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Justice Department to protect women seeking an abortion in Texas

Attorney General Merrick Garland attends a news conference at the Justice Department in Washington, D.C., on June 25. (Ken Cedeno/Reuters)

The Justice Department is exploring “all options” to challenge Texas’s restrictive abortion law, Attorney General Merrick Garland said Monday, as he vowed to provide support to abortion clinics that are “under attack” in the state and to protect those seeking and providing reproductive health services.

The move by the nation’s top law enforcement official comes just days after the Supreme Court refused to block a Texas abortion statute that bans the procedure as early as six weeks into pregnancy with no exceptions for rape or incest. The court’s action stands as the most serious threat to Roe v. Wade, the landmark ruling establishing a right to abortion, in nearly 50 years.

President Biden, who has sharply criticized the high court’s decision, had asked the Justice Department to explore ways to contest the Texas law. House Speaker Nancy Pelosi (D-Calif.) has pledged to call a vote later this month on legislation that would enshrine the right to an abortion into federal law.

“We will not tolerate violence against those seeking to obtain or provide reproductive health services, physical obstruction or property damage in violation of the Face Act,” said Garland, referring to the Freedom of Access to Clinic Entrances Act, a 1994 law that prohibits threats to and obstruction of a person seeking reproductive health services or of providers.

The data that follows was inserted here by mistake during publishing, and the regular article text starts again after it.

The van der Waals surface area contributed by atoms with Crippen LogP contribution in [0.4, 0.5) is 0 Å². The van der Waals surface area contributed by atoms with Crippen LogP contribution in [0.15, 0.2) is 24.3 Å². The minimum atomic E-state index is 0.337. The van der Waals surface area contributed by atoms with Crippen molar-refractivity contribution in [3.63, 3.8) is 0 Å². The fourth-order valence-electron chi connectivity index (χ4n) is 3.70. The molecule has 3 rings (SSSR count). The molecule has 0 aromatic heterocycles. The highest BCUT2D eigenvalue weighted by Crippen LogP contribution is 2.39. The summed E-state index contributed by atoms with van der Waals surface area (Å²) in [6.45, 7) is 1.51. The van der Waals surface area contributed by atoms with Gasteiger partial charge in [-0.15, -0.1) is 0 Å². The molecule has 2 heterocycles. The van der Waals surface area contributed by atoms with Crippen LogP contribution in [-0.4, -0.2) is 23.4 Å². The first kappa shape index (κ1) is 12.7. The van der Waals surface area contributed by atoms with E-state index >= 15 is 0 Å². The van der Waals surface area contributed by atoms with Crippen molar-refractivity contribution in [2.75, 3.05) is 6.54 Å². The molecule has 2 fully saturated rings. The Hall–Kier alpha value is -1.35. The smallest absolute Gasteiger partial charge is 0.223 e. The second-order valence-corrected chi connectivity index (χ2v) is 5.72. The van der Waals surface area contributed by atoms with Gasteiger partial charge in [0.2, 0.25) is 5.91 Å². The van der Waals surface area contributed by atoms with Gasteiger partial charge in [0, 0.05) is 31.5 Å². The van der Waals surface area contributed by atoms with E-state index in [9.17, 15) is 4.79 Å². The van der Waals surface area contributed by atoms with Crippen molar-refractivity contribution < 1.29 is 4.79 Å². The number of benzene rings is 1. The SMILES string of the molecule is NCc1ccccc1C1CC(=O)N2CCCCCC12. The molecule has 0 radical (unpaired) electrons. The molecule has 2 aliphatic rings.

Garland said the Justice Department has reached out to U.S. attorneys’ offices and FBI field offices in Texas and across the country to “discuss our enforcement authorities.”

“The department will provide support from federal law enforcement when an abortion clinic or reproductive health center is under attack,” Garland said.

The statement from the attorney general pits the Biden administration’s Justice Department against Texas Republicans, led by Gov. Greg Abbott, over abortion and the state law’s provision empowering private citizens — rather than the government — to enforce the prohibition. Abbott’s office had no immediate response Monday to Garland’s announcement.

But John Seago, legislative director for Texas Right to Life, the antiabortion group that helped draft S.B. 8, said it was “absolutely ridiculous” that the Justice Department would act and ignore the Supreme Court.

“They are trying to come coerce Texas to follow their interests,” said Seago, who added that antiabortion advocates in the state are waiting to hear exactly how the department plans to intervene.

While the most straightforward approach would be to assist abortion providers in court, he said, that’s not a possibility, as no lawsuits have been filed with abortion clinics in full compliance with the law.

The attorney general’s move, like the new law, will probably reverberate well beyond Texas’s borders. Republican officials in at least seven states across the country have suggested that they may change their states’ laws to mirror the legislation in Texas. And abortion activists expect more copycat bills to follow, as state legislatures this year have already enacted dozens of abortion restrictions.

After Texas’s 6-week abortion ban went in to effect, other Republican-led states implemented similar laws to spur test cases for challenging Roe v. Wade. (Video: Blair Guild/The Washington Post)

What to know about the Texas abortion law